I was at a middle school in Connecticut, doing a short presentation about life in the European Middle ages, just a sneak peak for the 5th graders to get excited about what they would be learning in 6th grade, where I dressed up a girl and a boy from the class, and lead a short discussion about where clothes come from and how that shapes fashion and clothing styles. While their classmates were getting into tunics I asked the audience what clothing was made of and where cloth came from. A few of the 5th graders came up with wool coming from sheep and yarn being used for knitting, some even got to clothing being sewn out of cloth, but not the concept of cloth being woven from threads. I made my poor volunteers hold out their arms like scarecrows while I showed off the fact that their tunics were made of rectangular and triangular pieces of cloth, because rectangles (and triangles cut from rectangles) are the easiest to get out of whole pieces of cloth that have come off the loom.
I did learn more than just how to identify a niddy-noddy, I learned about pre-industrial, labor intensive cloth making practices. Did the kids in the 5th grade learn more than that they look funny in tunics, and that in the 6th grade they’ll learn about people wearing tunics? I hope so, even if only that you can make triangles out of rectangles.
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Friday, May 8, 2009
What a show of support and connection! As an interpreter of a historical person it is always a bit daunting, knowing you are representing someone else in a very real way. I’m sure that the interpreter playing Mrs. Shapiro was very different from his grandmother, but Mr. Shapiro was moved by the fact that she was not forgotten, that her memory was evoked in order to educate. Many of us who reenact do it to help others learn in tangible ways, and forgive our own inadequacies by justifying the outcome: if these people learn a little about our past and about the world that we live in, then it is worth my blunders.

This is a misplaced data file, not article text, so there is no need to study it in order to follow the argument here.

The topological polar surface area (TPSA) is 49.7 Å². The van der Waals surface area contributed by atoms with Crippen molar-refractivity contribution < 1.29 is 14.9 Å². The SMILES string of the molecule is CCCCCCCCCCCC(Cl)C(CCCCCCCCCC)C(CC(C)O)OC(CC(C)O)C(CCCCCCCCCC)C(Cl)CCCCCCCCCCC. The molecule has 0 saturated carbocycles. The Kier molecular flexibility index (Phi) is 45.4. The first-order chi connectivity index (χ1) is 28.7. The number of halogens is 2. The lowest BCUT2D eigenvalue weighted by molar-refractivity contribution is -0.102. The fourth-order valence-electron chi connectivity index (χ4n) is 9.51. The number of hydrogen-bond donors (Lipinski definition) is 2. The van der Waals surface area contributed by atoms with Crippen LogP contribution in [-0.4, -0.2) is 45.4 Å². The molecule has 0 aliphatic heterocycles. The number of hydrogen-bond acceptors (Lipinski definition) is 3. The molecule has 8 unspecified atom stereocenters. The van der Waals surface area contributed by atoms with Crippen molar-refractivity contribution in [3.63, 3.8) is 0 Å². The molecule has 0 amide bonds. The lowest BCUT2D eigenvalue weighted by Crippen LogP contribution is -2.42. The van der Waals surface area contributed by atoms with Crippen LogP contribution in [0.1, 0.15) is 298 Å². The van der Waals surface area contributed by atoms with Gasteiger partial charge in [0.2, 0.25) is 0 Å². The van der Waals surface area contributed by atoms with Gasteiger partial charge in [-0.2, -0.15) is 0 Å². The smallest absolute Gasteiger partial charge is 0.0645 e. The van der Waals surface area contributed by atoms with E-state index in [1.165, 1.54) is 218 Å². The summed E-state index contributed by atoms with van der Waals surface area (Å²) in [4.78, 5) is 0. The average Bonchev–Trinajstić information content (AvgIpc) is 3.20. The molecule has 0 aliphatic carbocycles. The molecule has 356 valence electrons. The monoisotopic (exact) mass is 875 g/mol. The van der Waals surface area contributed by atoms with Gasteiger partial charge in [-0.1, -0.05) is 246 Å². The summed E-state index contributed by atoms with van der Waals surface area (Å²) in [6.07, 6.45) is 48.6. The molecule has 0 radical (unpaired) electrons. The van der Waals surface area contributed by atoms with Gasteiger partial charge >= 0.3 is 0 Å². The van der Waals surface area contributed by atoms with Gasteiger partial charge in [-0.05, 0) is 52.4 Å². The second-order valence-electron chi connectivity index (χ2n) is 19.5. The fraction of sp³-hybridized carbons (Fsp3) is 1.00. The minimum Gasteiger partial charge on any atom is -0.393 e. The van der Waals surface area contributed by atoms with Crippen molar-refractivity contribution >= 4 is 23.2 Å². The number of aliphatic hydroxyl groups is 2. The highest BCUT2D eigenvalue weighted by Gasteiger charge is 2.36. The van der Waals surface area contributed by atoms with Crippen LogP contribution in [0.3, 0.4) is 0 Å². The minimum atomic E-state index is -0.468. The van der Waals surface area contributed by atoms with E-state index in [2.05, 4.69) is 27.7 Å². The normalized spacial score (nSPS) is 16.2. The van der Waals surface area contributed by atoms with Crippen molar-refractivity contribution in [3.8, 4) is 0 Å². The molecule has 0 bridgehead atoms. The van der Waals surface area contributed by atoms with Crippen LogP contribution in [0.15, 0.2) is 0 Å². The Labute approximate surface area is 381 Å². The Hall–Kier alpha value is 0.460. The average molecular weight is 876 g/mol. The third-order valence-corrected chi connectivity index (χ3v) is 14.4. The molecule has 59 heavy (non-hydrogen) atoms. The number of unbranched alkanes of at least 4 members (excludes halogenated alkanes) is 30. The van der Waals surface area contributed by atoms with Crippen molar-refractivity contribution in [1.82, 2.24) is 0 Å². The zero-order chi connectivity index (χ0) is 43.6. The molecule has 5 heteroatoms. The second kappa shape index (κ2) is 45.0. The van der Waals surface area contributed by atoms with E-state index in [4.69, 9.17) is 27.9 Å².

It is even more daunting for those who reenact recent history, since the audience is much more knowledgeable and more likely to notice any slip-ups. But the emotional connection to our audience and to our subject is greatly expanded the closer in time your subject gets. The role player at the World War II general store at Strawbery Banke would pull out an old photograph and talk very movingly about her “son in the war”. The photo was her own. It was a photo of her father as a young man when he served and was wounded in the war. There was something about knowing the direct connection that really did it for me.
On the whole I prefer portraying long-ago sorts of history, Medieval Europe, Colonial America. Even history 100 years ago allows me to feel more open in my character interpretations, also that I am helping folks learn about stuff they might not get any other way. I may not ever get a bouquet of flowers on Mothers Day, but I will strive to build emotional connections to mothers, daughters, brothers, friends and family with each portrayal I take on. Read this entry on entry page